…Come Grow With Us!

On the Use of Goats

I used to think that I didn’t like goats. My childhood memories of voracious petting zoo goats plowing through the cracked corn in my palm right down to the skin without courtesy or sympathy( you can tell this really affected me for a while) told me that goats were animals to steer clear of. Thankfully its still possible to keep an open mind these days and my experience with the two goats here at Bertrand Farm have rewired my brain to appreciate and enjoy working with these animals. I am even beginning to believe that I was a goatherd in a former life. Every evening I make a point to spend time with them. I usually walk out past their quarters and they know its time to forage. They follow me as I lead them to a spot that needs some weeds suppressed and there they go, eating away at the living salad of an invasive tomato family plant and some mugwort, and wild mustard. They even helped me find a new edible weed. its a mustard but it tastes very strongly of horseradish, its quite good as a garnish. They seem to prefer these wild invasives to grass and clover when in abundance and in good company. I think they feel safe in my presence, or they just know they will get attention for being good goats.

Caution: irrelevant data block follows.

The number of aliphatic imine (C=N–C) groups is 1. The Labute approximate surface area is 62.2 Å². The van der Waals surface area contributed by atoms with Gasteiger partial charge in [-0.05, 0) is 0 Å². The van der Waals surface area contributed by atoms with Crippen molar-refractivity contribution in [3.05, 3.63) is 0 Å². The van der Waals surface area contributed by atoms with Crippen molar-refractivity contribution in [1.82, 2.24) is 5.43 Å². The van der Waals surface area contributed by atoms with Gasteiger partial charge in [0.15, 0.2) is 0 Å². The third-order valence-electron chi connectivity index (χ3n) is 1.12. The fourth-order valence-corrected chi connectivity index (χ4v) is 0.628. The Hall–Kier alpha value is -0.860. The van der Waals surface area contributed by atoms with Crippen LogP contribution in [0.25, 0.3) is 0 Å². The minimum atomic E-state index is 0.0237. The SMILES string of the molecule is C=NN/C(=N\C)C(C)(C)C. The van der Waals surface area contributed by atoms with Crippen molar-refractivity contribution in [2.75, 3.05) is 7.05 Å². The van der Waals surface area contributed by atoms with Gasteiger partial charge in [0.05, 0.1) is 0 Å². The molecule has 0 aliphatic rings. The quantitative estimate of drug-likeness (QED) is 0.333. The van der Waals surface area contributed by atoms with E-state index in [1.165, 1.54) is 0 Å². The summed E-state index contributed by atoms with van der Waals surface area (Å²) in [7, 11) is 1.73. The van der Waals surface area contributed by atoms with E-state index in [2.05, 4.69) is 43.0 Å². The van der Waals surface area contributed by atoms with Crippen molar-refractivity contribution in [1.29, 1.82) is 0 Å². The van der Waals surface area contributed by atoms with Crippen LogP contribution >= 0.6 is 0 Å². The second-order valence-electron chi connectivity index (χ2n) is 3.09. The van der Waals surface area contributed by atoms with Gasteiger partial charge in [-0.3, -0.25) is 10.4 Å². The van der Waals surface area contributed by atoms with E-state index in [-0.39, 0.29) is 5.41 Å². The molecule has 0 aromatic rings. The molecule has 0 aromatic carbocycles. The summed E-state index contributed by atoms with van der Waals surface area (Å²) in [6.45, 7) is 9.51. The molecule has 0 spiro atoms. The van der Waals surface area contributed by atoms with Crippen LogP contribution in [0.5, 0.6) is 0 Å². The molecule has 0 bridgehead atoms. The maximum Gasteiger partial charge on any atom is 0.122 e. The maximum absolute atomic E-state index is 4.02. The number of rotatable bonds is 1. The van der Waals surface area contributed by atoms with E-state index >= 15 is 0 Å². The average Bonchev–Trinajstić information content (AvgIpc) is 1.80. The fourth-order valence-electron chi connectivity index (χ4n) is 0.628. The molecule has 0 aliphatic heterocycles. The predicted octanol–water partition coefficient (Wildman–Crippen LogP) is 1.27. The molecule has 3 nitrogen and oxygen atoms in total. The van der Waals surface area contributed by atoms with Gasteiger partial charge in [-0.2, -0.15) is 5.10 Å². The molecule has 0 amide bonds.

At the very least, these goats are useful and full of surprises. When put to the right task they are extremely useful and can turn toil and strife into profit and enjoyment of life. When faced with a problem, they are crafty and display incredible intelligence(though this is a euphemism in some cases). I had been reading that goats will eat almost anything green, which can be a blessing or a burden depending on how we use this habit. I have been reading a lot about some innovative people using goats to clear invasive vegetation from an overgrown area, leaving behind ‘plant-accessible nutrients'(manure), and then planting a food forest succession on the spot. The corners of our pasture could use a little rejuvenation, and I think grazing the goats there intensively could be the first step to creating a nice tree garden on each of the four. It could provide shade, forage and support diversity all at once. Here is a picture of  one of our residents happily working for us, though I don’t think she sees it that way.


One of our Boer goats munching pasture weeds


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